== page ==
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ASK DR. LEEDOM: What is dissociation?

A reader asked the following question this week:

Recently, I’ve started doing more research into sociopaths and have run into a condition with which I’m unfamiliar: dissociation. Do you know if sociopaths/psychopaths have been considered to have this disorder, or if it is part of what makes them who they are?

The term dissociation has two distinct meanings in psychology. These two uses of the same word do not necessarily reflect a similar process operating in each.

The first kind of dissociation is a response to stress, and peritraumatic dissociation (dissociation during a traumatic event) appears to be a risk factor for stress-related illness. Symptoms of this kind of dissociation include disturbed experience of reality related to time, memory and nearly every sensation. For example, during trauma, time may stand still and people report that things do not seem real. Male sex hormones or androgens (that women also have in lower levels) protect against this kind of dissociation. For a good but technical article about peritraumatic dissociation read, Symptoms of Dissociation in Humans Experiencing Acute, Uncontrollable Stress: A Prospective Investigation.

The second kind of dissociation relates to the observation that the mind is modular. That means we don’t use our entire brain circuitry all the time, and during different behavioral and emotional states, different circuits are activated. Testosterone is hypothesized to disrupt the connection between the cerebral cortex and the limbic system, and so enhances this kind of dissociation.

This increase in mind modularity has been related to sociopathy/psychopathy by some experts. In a previous blog I reviewed Psychopaths in Everyday Life, a book by Robert Rieber. There is a great quote from the book that relates to your question. It is,

The true psychopath compels the psychiatric observer to ask the perplexing and largely unanswered question: Why doesn’t that person have the common decency to go crazy?

So why don’t psychopaths have the common decency to go crazy? Dr. Rieber explains, “Since psychopaths act as if they were perfectly normal, i.e. sane, they must be skilled in a cunning manner to dissociate any real guilt that they should feel about their antisocial behavior.” He also says that since psychopaths dissociate, they don’t go crazy. He believes dissociation prevents them from experiencing guilt. He also says that many psychopaths do have some level of guilt they are dissociated from.

So there may be a connection between sociopathy/psychopathy and dissociation, but the connection depends on your definition of the word.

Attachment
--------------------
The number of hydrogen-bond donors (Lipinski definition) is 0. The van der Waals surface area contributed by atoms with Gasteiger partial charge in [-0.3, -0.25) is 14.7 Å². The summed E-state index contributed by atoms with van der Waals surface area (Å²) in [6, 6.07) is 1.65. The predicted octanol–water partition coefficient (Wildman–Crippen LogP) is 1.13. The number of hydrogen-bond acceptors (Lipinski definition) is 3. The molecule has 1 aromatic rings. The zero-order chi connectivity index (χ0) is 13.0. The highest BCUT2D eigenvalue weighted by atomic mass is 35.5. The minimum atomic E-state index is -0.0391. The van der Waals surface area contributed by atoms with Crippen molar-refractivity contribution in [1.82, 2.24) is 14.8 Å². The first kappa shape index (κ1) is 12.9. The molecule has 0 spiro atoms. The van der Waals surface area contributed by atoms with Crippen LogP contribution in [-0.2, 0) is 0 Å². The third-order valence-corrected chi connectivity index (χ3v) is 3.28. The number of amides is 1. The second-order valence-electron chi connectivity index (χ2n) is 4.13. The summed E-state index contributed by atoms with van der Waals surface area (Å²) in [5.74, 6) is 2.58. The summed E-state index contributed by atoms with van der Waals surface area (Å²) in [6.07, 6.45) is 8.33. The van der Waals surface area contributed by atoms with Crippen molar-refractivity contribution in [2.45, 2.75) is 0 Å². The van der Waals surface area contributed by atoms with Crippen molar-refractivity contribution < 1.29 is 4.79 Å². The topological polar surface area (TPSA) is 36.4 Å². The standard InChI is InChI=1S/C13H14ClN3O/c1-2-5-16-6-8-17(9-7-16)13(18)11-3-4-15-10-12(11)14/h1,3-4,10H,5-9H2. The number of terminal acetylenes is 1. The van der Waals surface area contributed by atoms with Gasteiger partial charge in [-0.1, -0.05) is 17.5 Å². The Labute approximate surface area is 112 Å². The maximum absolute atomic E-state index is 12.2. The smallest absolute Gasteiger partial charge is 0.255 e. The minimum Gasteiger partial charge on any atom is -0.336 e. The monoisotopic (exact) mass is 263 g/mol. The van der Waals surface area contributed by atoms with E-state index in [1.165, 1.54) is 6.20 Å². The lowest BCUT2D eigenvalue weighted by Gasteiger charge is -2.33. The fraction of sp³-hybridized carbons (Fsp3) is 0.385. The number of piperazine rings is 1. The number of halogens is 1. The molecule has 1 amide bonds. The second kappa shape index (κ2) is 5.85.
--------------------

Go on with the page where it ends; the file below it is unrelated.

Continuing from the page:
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53 Comments on "ASK DR. LEEDOM: What is dissociation?"

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I am having so many aha moments reading these comments, I’m so glad I found this site.

The ex ‘s facial expression was always blank. Eerily blank. I asked him about it several times. He said he had to give bad news to parents a lot about their children (he is a pediatrician dealing with a certain speciality)and so he just must have gotten used to not having an expression. I mulled it over for a while, but never accepted that. When he did smile, it looked painful.

He cried spontaneously and for no apparent reason and my first thought was WTF, then it was ‘those are some pretty amazing crocodile tears’. I found that if I did not acknowledge these odd bursts of tears, they’d stop.

He also ‘locked his keys in his car’ after I stopped seeing him once, and he lives waaaaay far from where he works, and he had his son with him, so he guilted me into driving him all the way home to get his extra key, then all the way back to his car. Locksmith anyone? Boundaries? Anyone? Anyone? Saying no at that particular time would have likely saved me 2 years of utter craziness.

Like others have mentioned, he also fell asleep immediately. So many commonalities!

Disassociation in sociopaths may start as defense mechanism against early childhood abuse and stress.

For example, a boy is physically abused by his step-father. In order to survive the abuse, the child’s mind goes elsewhere in an attempt to block out reality. Some believe, this may be a positive trait when the stress is minimal. However, if the stress is extensive, it may carry on into adulthood and be a part of a dysfunctional personality.

I have dissociated every time I have been in a “life and death” situation from car wrecks where I “saw it coming” to the rape to the airplane crash that killed my husband and burned my friends and my son….so maybe that was why my PTSD symptoms have been in some respects so intense and so enduring.

Once in a car wreck I saw coming, and didn’t think there was any way to survive, I was just so calm and because I was preg I thought to myself “I am so sorry the baby will die with me” and then I just “tuned out” like turning off a TV, The screen went BLANK and I woke up in the back seat of the car (we didn’t have seat belts in those days) upside down at the bottom of a steep hill.

Of course I didn’t know what “dissociation” was in those days, but that event where I “tuned out” was etched in my mind as “odd” and I remembered it vividly to this day.

Other times I have dissociated in other ways, without “blacking out.”

It would be interesting to know WHY some people are more prone to disassociation than others though.

Also the differences in dissociation in “long term high stress” versus “instant high stress” like in a life and death situation versus continual fear/stress.

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